by Michael Caruso
After nearly eight weeks out of circulation in the concert scene due to a broken right ankle, I was delighted that my first performance to review took place in Chestnut Hill. The Buxtehude Consort presented “German and Italian Cantatas of Mourning and Easter” Friday evening, April 1, in St. Paul’s Episcopal Church. Although the audience might have (and even should have) been larger, there was no mistaking the enthusiasm that greeted the ensemble of five vocalists and eight instrumentalists at the start of the first full weekend of spring.
The Buxtehude Consort was founded two seasons ago by baritone John Fowler. Joining him are soprano Molly Quinn, mezzo Jenifer Smith, countertenor Ian Howell and tenor Steve Bradshaw. Accompanying the singers Friday night were Daniel Elyar and Daniela Giulia Pierson on baroque violins; Donna Fournier, Heather Miller Lardin & Amy Domingues on baroque violas, Katie Rietman on violincello, Ken Payne on theorbo and Zach Hemenway at the portative organ. Hemenway is the organist & choir director at St. Paul’s Church, where the Buxtehude Consort is in residence.
Friday’s program opened with two works by the group’s namesake: “Fuerwahr, er trug unsere Krankheit” (Surely He hath borne our grief) and “Klag-Lied” (Must death then release). Johann Christoph Bach’s “Lamento” in its local premiere and Francesco Provenzale’s “Dialogo a cinque voci con violini per la Passion” in its American premiere rounded out the concert’s first half. After intermission, Giovanni Battista Pergolesi’s “Stabat Mater” (The Sorrowing Mother) was sung and played.
Buxtehude lived from 1637 until 1707 and was one of the leading lights of the early northern German baroque style that culminated in the genius of Johann Sebastian Bach. It is, therefore, almost impossible not to consider his music in light of Bach’s masterpieces and, subsequently, judge them inferior to the master’s canon — which, indeed, they are. Both his sacred choral music as well as his works for organ lack the compositional inspiration and structural cohesion that characterize those same kinds of works composed by Bach.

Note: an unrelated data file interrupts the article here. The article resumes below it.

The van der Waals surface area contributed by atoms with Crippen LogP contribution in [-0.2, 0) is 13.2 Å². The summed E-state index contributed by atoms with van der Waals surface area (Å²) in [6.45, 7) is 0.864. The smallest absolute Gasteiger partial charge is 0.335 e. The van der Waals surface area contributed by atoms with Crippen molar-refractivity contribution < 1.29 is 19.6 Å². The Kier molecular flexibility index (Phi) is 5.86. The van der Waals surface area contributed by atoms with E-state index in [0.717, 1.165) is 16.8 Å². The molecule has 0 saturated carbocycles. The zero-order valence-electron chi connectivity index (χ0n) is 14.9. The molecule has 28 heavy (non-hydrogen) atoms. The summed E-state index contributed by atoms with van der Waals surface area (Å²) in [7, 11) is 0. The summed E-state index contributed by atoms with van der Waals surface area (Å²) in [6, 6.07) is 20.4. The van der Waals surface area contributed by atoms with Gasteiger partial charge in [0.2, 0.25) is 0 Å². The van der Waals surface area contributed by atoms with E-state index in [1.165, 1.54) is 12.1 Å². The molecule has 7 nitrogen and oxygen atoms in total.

To be fair, though, one would have to admit the same set of limitations regarding the music of virtually every other composer of the baroque or any other era. Had George Frideric Handel not been a supreme master of opera, a field in which Bach never dabbled, it wouldn’t be possible to speak of Handel in the same sentence as Bach. Only Handel’s “Messiah” would survive the comparison in the genre of sacred choral music, with “The Water Music” and “Music for the Royal Fireworks” holding their own within their special niche.
Judged on their own, however, the two Buxtehude cantatas performed Friday evening in St. Paul’s Church are lovely works that project heartfelt renderings of their mournful texts. Individual words are sensitively painted in sound, both vocal and instrumental, and then molded into mellifluous motifs that flow both lyrically and dramatically. Buxtehude may not have had Handel’s ear for orchestration, but the instrumental accompaniments both support and enhance the beautifully shaped vocal lines. Howell and Bradshaw were particularly worthy of praise in the first of the Buxtehude cantatas while Quinn sang superbly in the second, her tone clear yet creamy, her dynamic range closely tied to the text and broadly communicative.
This past weekend’s concerts by the Philadelphia Orchestra in the Kimmel Center’s Verizon Hall brought the ensemble back to the very roots of the canon of classical masterpieces. Guest conductor Jun Markl led the Philadelphians in sterling renditions of Haydn’s “Symphony No. 44 in E minor; Trauersinfonie,” Mozart’s “Piano Concerto No. 17 in G major” with soloist Marc-Andre Hamelin, and Beethoven’s “Symphony No. 2 in D major.” The German-Japanese Markl, a native of Munich, elicited playing from the wisely reduced-in-number ensemble and his soloist, reassuring the audience which packed the house that the old traditional forms still pack a powerful punch when performed with style and panache.
Haydn’s “Mourning” Symphony is one of the most nearly flawless examples of the composer’s complete mastery of the balance between formal classical structure and impassioned emotion. And Markl drew exquisite playing from all sections of the orchestra but most especially from the strings.
Although former Philadelphian and Temple U. alumnus Marc-Andre Hamelin isn’t well known for playing music from the classical repertoire — he’s acclaimed throughout the world as the supreme exponent of super-virtuosic romanticism — it was a welcome delight to hear him in Mozart’s jewel-like “Piano Concerto No. 17.” Hamelin’s tone defined textural clarity, and his phrasing epitomized elegant expression.
Markl brought the dazzling evening to a scintillating finale with a polished yet passionate reading of Beethoven’s Second Symphony. All sections of the orchestra responded splendidly to Markl’s inspiring baton.